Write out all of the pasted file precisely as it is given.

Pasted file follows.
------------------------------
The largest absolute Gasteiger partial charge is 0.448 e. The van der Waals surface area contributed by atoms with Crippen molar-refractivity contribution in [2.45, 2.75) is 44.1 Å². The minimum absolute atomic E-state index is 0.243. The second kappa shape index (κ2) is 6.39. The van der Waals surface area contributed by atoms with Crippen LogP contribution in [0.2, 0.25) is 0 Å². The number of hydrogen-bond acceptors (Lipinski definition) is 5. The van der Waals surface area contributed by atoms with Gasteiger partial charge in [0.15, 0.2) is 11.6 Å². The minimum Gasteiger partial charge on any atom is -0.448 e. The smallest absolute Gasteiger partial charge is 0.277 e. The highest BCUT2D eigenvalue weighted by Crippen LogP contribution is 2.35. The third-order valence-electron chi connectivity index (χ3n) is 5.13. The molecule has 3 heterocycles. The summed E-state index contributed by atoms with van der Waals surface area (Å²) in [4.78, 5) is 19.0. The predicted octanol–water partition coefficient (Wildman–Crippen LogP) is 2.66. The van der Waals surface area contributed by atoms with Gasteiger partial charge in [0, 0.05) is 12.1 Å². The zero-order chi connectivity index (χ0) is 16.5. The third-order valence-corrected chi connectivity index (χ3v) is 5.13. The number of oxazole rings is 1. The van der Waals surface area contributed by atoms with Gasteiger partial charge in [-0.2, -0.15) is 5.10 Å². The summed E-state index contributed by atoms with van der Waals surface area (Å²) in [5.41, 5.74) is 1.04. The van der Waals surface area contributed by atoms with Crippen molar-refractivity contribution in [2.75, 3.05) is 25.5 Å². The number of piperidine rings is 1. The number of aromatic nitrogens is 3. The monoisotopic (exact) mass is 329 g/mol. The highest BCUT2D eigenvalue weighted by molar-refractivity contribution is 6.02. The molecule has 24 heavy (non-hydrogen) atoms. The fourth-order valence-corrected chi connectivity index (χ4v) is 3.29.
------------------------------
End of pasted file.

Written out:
The largest absolute Gasteiger partial charge is 0.448 e. The van der Waals surface area contributed by atoms with Crippen molar-refractivity contribution in [2.45, 2.75) is 44.1 Å². The minimum absolute atomic E-state index is 0.243. The second kappa shape index (κ2) is 6.39. The van der Waals surface area contributed by atoms with Crippen LogP contribution in [0.2, 0.25) is 0 Å². The number of hydrogen-bond acceptors (Lipinski definition) is 5. The van der Waals surface area contributed by atoms with Gasteiger partial charge in [0.15, 0.2) is 11.6 Å². The minimum Gasteiger partial charge on any atom is -0.448 e. The smallest absolute Gasteiger partial charge is 0.277 e. The highest BCUT2D eigenvalue weighted by Crippen LogP contribution is 2.35. The third-order valence-electron chi connectivity index (χ3n) is 5.13. The molecule has 3 heterocycles. The summed E-state index contributed by atoms with van der Waals surface area (Å²) in [4.78, 5) is 19.0. The predicted octanol–water partition coefficient (Wildman–Crippen LogP) is 2.66. The van der Waals surface area contributed by atoms with Gasteiger partial charge in [0, 0.05) is 12.1 Å². The zero-order chi connectivity index (χ0) is 16.5. The third-order valence-corrected chi connectivity index (χ3v) is 5.13. The number of oxazole rings is 1. The van der Waals surface area contributed by atoms with Gasteiger partial charge in [-0.2, -0.15) is 5.10 Å². The summed E-state index contributed by atoms with van der Waals surface area (Å²) in [5.41, 5.74) is 1.04. The van der Waals surface area contributed by atoms with Crippen molar-refractivity contribution in [2.75, 3.05) is 25.5 Å². The number of piperidine rings is 1. The number of aromatic nitrogens is 3. The monoisotopic (exact) mass is 329 g/mol. The highest BCUT2D eigenvalue weighted by molar-refractivity contribution is 6.02. The molecule has 24 heavy (non-hydrogen) atoms. The fourth-order valence-corrected chi connectivity index (χ4v) is 3.29.